Members of law-enforcement are already predisposed to developing PTSD, with studies finding that over 30 percent of this group will be diagnosed at some point in their lives. The mental trauma of this outbreak on our first responders will be substantial, and we must be prepared for it. We need to fund enhanced screening and assessment of traumatic stress and traumatic stress-related conditions to identify those who need help and assure they receive the care that they need.
Essential workers who are not healthcare professionals or first responders, such as those preparing takeout food, grocery store cashiers, delivery drivers, and postal workers, are at risk of experiencing severe mental health conditions. Many of these individuals make only minimum wage and do not have health insurance.
These people deal with the stress of putting themselves and their families at risk, often without the guarantee that they can receive the healthcare they may need. We must recognize that all essential workers are at risk of suffering from PTSD, anxiety, and depression as a result of this ordeal.
Many non-essential workers isolating at home still may suffer mental trauma. We are living through unprecedented experiences. My son is a healthcare professional on the frontlines, and I have trouble sleeping at night thinking of what he is going through. Many of us are suffering the economic effects of being out of work. Parents who have children with disabilities are struggling to get the resources their kids need.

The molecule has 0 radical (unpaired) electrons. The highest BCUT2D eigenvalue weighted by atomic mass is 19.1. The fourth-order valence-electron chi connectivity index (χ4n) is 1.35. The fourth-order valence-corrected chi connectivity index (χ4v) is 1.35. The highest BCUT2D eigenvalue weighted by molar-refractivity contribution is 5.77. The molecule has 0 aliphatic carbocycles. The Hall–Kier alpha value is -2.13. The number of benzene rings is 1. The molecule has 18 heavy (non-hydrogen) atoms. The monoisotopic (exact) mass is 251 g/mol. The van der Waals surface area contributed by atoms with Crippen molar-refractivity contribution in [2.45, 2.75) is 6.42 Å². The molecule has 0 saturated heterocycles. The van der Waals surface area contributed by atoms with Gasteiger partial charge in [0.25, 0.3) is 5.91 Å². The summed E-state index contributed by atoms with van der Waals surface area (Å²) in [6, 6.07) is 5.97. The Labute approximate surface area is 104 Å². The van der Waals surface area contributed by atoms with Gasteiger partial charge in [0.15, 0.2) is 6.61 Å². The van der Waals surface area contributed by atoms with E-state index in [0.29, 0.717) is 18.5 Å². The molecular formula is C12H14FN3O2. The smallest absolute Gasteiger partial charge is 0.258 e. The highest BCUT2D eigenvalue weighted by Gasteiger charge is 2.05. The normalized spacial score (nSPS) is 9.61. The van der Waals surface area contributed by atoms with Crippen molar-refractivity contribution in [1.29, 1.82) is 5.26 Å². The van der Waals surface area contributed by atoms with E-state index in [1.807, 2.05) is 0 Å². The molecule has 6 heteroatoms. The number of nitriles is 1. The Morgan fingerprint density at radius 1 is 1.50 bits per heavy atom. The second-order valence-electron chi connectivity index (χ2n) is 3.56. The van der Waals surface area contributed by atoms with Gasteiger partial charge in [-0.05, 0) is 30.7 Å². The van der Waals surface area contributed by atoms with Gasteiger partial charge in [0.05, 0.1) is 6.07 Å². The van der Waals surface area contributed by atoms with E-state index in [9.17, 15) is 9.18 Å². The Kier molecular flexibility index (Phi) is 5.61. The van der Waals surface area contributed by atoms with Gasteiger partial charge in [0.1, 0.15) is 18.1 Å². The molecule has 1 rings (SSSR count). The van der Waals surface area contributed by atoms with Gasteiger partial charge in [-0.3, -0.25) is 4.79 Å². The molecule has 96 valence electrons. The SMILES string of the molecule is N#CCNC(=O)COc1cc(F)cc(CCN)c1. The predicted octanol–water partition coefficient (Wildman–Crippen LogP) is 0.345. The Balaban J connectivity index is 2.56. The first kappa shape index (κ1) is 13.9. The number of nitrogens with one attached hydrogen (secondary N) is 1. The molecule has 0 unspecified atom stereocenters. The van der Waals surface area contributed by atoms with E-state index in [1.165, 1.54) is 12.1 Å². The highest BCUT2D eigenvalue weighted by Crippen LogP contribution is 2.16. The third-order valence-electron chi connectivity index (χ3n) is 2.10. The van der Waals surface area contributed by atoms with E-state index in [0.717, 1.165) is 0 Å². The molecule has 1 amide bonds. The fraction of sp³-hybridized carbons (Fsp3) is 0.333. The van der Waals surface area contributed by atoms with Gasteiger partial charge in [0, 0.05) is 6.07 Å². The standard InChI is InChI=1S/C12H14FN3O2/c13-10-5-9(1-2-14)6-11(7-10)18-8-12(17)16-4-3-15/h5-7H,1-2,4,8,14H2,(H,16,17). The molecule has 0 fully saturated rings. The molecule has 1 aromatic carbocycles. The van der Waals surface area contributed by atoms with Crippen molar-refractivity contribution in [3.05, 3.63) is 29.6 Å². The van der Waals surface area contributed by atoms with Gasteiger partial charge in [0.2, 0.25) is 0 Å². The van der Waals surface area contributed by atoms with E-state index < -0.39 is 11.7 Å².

We all know people who are sick or dying because of this virus. Reports of domestic violence incidents have spiked as women and men are trapped at home with their abusive partner. Teenagers, a group highly susceptible to anxiety and depression, are missing out on important milestones, such as prom and graduation.
The needs of these groups must be addressed. We must provide mental health services for employees and those in the community struggling with trauma, anxiety, isolation, and grief over the loss of loved ones. We should work with Employee Assistance Programs [EAP] and must train more primary care providers to address the mental health needs of our nation. These providers can be trained to identify cases, counsel mild to moderately distressed patients, and refer more serious cases to an appropriate specialist.
We need to encourage funding sources, both private foundations and corporations, to contribute to these training programs. By increasing the knowledge base of those in health and allied health positions, we will increase the manpower able to provide services.
Every day that this crisis exists will result in an increase in the need for mental and behavioral interventions for Americans who are suffering. Our country was slow to respond to the crisis. We must make sure not to make that same mistake again when it comes to the mental and emotional health of our communities.
Ann Brancato has decades of experience as a healthcare executive in New York hospitals/human service agencies and is currently a candidate to represent New York’s 9th Assembly District.
For more coronavirus coverage visit longislandpress.com/coronavirus